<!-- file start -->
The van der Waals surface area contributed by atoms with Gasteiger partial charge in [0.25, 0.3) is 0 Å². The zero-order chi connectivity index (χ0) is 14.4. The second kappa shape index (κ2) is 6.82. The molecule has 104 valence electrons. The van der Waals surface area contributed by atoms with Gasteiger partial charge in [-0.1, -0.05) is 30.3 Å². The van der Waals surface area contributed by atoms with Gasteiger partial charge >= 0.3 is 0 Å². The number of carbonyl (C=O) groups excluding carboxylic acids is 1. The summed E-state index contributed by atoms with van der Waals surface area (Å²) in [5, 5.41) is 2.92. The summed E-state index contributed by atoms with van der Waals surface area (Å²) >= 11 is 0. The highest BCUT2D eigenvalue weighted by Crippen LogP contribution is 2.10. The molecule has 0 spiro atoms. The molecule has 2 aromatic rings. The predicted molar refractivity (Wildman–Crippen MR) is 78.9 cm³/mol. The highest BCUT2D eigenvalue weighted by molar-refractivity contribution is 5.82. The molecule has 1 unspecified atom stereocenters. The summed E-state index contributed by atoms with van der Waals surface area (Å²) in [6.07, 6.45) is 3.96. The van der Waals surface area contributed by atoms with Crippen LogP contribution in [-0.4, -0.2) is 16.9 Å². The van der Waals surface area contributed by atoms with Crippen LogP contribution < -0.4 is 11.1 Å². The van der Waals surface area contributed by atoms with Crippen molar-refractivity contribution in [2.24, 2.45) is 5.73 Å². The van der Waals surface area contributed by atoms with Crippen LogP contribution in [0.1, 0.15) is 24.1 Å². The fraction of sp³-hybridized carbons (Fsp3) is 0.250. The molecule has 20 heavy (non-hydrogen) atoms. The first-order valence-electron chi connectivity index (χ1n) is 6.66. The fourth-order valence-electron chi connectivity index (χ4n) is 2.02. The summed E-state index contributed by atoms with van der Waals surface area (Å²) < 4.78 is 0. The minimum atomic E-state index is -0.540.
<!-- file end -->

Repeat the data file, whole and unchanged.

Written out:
The van der Waals surface area contributed by atoms with Gasteiger partial charge in [0.25, 0.3) is 0 Å². The zero-order chi connectivity index (χ0) is 14.4. The second kappa shape index (κ2) is 6.82. The molecule has 104 valence electrons. The van der Waals surface area contributed by atoms with Gasteiger partial charge in [-0.1, -0.05) is 30.3 Å². The van der Waals surface area contributed by atoms with Gasteiger partial charge >= 0.3 is 0 Å². The number of carbonyl (C=O) groups excluding carboxylic acids is 1. The summed E-state index contributed by atoms with van der Waals surface area (Å²) in [5, 5.41) is 2.92. The summed E-state index contributed by atoms with van der Waals surface area (Å²) >= 11 is 0. The highest BCUT2D eigenvalue weighted by Crippen LogP contribution is 2.10. The molecule has 0 spiro atoms. The molecule has 2 aromatic rings. The predicted molar refractivity (Wildman–Crippen MR) is 78.9 cm³/mol. The highest BCUT2D eigenvalue weighted by molar-refractivity contribution is 5.82. The molecule has 1 unspecified atom stereocenters. The summed E-state index contributed by atoms with van der Waals surface area (Å²) in [6.07, 6.45) is 3.96. The van der Waals surface area contributed by atoms with Crippen LogP contribution in [-0.4, -0.2) is 16.9 Å². The van der Waals surface area contributed by atoms with Crippen LogP contribution < -0.4 is 11.1 Å². The van der Waals surface area contributed by atoms with Crippen molar-refractivity contribution in [2.24, 2.45) is 5.73 Å². The van der Waals surface area contributed by atoms with Crippen LogP contribution in [0.1, 0.15) is 24.1 Å². The fraction of sp³-hybridized carbons (Fsp3) is 0.250. The molecule has 20 heavy (non-hydrogen) atoms. The first-order valence-electron chi connectivity index (χ1n) is 6.66. The fourth-order valence-electron chi connectivity index (χ4n) is 2.02. The summed E-state index contributed by atoms with van der Waals surface area (Å²) < 4.78 is 0. The minimum atomic E-state index is -0.540.